Friday, 23 May 2014


I've already been busy in the kitchen this morning; I was busy yesterday too. For dinner last night I made Baked Pork Chops in Mushroom Sauce; yes, real mushroom sauce with real mushrooms that I sauteed first. I also made a massive layer salad with lettuce, tomatoes, cucumber, strawberries, mushroom slices and cheese on top. Alongside I made up some Cinnamon Rice in my rice cooker; it's easy, it's just regular rice with a cinnamon stick tossed in.

Today I am making Chicken Korma in the slow cooker. Later this afternoon I will make Chole, a kind of chickpea curry, and some saffron rice. There's plenty of salad left from yesterday, so I think dinner will be in good shape. None of these dishes is terribly difficult to make, unless you are in a wheelchair and can\t stand up to reach the high shelves in the kitchen. That's where planning and a good grabbing tool come in handy.

I like to cook. It is, for me, a process of creation, to be able to take a batch of disparate ingredients and, along with appropriate spices and cooking methods, make something that people enjoy. The ability to build something from bits and pieces that you can serve to others is a basis of real accomplishment for me. I don't cook for myself; in fact if left to my own devices, alone at home, I rarely cook. It is for others that I enjoy this exercise in food preparation.

It's long been a social grace, during times of joy and times of sorrow, to offer food. When a child is born, you bring food so the mother doesn't have to cook. When a family member dies, you bring food so others can focus on their grief instead of their kitchen demands. When you to a party, you bring food. When you host a ceremony, you provide food. It is the universal way of expressing support and care for others around you.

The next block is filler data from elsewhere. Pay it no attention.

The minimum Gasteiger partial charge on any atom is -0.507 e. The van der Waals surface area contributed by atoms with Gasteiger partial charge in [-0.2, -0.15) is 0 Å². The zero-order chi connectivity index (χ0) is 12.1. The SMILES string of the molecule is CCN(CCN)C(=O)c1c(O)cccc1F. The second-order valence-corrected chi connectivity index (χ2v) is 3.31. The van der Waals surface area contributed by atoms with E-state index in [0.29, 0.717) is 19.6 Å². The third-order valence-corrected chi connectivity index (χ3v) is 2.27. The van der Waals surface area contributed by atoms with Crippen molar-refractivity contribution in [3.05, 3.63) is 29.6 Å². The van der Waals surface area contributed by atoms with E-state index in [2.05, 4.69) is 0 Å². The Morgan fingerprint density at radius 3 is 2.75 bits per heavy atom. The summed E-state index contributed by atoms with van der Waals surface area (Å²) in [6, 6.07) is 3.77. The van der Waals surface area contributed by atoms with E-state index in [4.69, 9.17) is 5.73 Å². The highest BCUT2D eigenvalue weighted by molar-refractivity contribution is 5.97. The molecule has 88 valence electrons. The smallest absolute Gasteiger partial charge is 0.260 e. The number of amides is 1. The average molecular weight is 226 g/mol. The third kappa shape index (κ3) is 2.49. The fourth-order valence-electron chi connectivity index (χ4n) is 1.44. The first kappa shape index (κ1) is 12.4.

When the Occupational Therapist was here yesterday, along with a student learning the profession, I offered them an iced coffee. As I reached into the freezer for ice, she asked me if Home Care had been doing meal preparation for me. There are a lot of meals in my freezer, all in sealed plastic containers. I said "No, that's all my own cooking". I said that with pride, pleased that others would assume I cannot, and yet I still can; pleased that I can prove to the professionals that there are still plenty of things I can do for myself.

There will come a day when I can no longer function in my kitchen. Slowly my freezer will empty of my own creations, their places taken by meals made by others for me. When that day comes, I will miss cooking. For now I plan on doing lots of it. Cooking makes me happy.

1 comment:

  1. You have amazing faith Richard. You are so good that way.